Los Angeles Lakers: Podcast

Kurt Rambis on on ‘Max & Marcellus Show’

July, 29, 2013
By ESPNLosAngeles.com
Lakers assistant coach Kurt Rambis joined Max Kellerman and Marcellus Wiley on ESPNLA 710 on Monday to talk about his return to Los Angeles, the type of offense Mike D'Antoni and the Lakers want to run, the expectations for the Lakers this year and getting this team to play tough and nasty.

Click to hear the full interview. Listen

PodKast: On Howard and Kobe's moment, Pau's future, and 30,000 points for Bryant

December, 7, 2012
Kamenetzky By Brian Kamenetzky
The Lakers may be short on wins relative to expectations, but they've certainly not disappointed in the "things to talk about" category. This week has been no exception. Pau Gasol's future in Los Angeles is again being called into question, a future made a little tougher to predict thanks to the knee tendinitis putting him on the shelf for a still unknown stretch of time. Dwight Howard and Kobe Bryant got into it during the first half of Wednesday's win over the Hornets in New Orleans. Is it a sign of an impending starpocalypse?

And, of course, Bryant became only the fifth player in league history to crack 30,000 points over his career. A remarkable achievement.

These are the three big issues on the docket in the newest edition of the Kamenetzky Brothers Lakers PodKast. Click on the module below to hear the show.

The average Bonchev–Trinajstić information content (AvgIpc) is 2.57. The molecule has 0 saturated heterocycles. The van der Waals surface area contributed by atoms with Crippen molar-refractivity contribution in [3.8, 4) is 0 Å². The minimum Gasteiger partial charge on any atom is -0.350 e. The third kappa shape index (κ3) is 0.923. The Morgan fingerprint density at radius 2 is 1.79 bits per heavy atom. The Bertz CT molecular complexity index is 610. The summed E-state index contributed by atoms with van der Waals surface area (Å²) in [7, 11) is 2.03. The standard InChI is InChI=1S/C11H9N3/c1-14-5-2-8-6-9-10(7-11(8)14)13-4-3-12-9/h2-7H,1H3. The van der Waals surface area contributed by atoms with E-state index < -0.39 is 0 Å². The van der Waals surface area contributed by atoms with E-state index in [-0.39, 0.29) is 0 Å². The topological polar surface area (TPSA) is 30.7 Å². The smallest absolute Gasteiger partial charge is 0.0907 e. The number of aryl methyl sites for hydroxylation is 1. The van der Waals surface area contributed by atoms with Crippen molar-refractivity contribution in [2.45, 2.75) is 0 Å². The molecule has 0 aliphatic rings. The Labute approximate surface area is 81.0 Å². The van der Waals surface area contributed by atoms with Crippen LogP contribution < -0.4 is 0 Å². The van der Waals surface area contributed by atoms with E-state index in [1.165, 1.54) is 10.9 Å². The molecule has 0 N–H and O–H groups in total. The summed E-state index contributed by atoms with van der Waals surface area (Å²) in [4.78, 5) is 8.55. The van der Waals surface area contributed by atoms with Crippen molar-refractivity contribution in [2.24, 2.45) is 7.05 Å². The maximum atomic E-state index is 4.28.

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Podcasts: Kevin James and Bryan Cranston

October, 12, 2012
Kamenetzky By Brian Kamenetzky
This week, we had a chance to talk with two very entertaining actors, each with movies opening Friday.

First, the always awesome Bryan Cranston returned to the show ahead of "Argo," based on the true story of six American diplomats forced to hide at the home of Canada's ambassador to Iran during the hostage crisis that began in 1979. (I saw a screening earlier this week, and it's very good.)

CLICK HERE OR THE INTERVIEW. Among the topics of conversation:
  • His memories of the hostage crisis.
  • Ben Affleck the leading man was frequently the object of ridicule. Ben Affleck the director, however, has built an impressive resume. Cranston's impressions after working with him on "Argo."
  • The experience as an actor of tackling such an important part of American history.
  • "Breaking Bad" is nearing an end, with the final eight episodes coming after the first of the year. His feelings on having to soon put Walter White to bed.
  • When Cranston -- a die-hard Dodgers fan -- first came on our show, he expressed interest in taking ownership of the Dodgers in a post-Frank McCourt era. Obviously it didn't happen. Any disappointment? How quickly could he take Ned Colletti's job if asked?